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Editorials

Focusing on overdiagnosis as a driver of too much medicine

BMJ 2018; 362 doi: https://doi.org/10.1136/bmj.k3494 (Published 17 August 2018) Cite this as: BMJ 2018;362:k3494
  1. John Brodersen, professor of general practice1,
  2. Barnett S Kramer, director2,
  3. Helen Macdonald, head of education3,
  4. Lisa M Schwartz, professor of medicine4,
  5. Steven Woloshin, professor of medicine4
  1. 1Centre of Research and Education in General Practice, Primary Healthcare Research Unit, Department of Public Health, University of Copenhagen
  2. 2Division of Cancer Prevention, National Cancer Institute, Bethesda, MD, USA
  3. 3The BMJ, London WC1H 9JR
  4. 4Center for Medicine and the Media, Dartmouth Institute for Health Policy and Clinical Practice, USA
  1. Correspondence to: J Brodersen jobr{at}sund.ku.dk

Why overdiagnosis is hard to spot and to explain to individuals

Overdiagnosis, sometimes known as “pseudodisease,” turns people into patients unnecessarily.1234 It identifies deviations, abnormalities, risk factors, and pathologies that were never destined to cause harm (such as symptoms, disability, or death).5 Overdiagnosis causes anxiety and other negative consequences of labelling; it leads to wasted resources and side effects as a result of unnecessary treatment. Here we consider overdiagnosis in asymptomatic people. Overdiagnosis also occurs (and causes harm) in symptomatic individuals when expanded disease definitions overmedicalise unpleasant ordinary life experiences, but we do not consider it here due to distinct conceptual differences between the two in terms of driving causes and ability to identify overdiagnosis in individuals.4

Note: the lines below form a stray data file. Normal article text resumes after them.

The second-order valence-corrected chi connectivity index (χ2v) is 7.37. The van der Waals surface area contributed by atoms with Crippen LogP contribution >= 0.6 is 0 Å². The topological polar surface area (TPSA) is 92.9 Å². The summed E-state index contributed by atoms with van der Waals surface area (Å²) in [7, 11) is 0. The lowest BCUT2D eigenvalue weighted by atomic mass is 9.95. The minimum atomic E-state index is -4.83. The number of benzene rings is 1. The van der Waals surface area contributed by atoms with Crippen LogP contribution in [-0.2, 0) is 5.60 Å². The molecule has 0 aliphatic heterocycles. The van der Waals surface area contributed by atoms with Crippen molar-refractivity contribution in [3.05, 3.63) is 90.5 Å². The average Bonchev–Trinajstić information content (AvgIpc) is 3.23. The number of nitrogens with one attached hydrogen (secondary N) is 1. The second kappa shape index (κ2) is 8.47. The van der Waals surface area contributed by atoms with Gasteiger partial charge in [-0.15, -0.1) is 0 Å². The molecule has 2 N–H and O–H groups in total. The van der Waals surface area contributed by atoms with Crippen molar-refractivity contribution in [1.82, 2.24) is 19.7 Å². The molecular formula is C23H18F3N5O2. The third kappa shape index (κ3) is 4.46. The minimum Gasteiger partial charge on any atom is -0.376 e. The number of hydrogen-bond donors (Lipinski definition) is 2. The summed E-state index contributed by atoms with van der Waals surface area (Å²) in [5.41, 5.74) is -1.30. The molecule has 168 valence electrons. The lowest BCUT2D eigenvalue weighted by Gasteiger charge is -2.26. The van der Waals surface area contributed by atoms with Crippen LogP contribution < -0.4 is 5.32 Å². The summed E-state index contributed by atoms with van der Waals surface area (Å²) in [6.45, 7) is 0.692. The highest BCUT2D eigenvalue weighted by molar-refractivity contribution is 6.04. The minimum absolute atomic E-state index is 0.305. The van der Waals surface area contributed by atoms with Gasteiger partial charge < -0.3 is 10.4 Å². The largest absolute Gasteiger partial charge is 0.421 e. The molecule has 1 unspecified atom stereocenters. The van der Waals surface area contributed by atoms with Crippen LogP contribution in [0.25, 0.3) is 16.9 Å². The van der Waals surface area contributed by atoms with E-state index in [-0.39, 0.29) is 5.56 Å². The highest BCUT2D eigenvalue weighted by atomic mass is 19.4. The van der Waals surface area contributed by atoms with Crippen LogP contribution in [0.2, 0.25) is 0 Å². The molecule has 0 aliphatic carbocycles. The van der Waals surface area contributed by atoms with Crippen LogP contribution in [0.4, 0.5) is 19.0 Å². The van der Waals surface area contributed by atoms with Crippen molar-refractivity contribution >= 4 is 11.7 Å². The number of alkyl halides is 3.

Real but elusive trigger of too much medicine

Overdiagnosis is a driver of “too much medicine.” But the uncertainties inherent in overdiagnosis set it apart from other drivers—such as overtesting and overtreatment—making it harder to explain and to tackle.

Overtesting and overtreatment can be identified in a given patient. There is a consensus based on solid evidence that a patient with low back pain but without specific neurological signs or deficits who undergoes magnetic resonance imaging of the spine …

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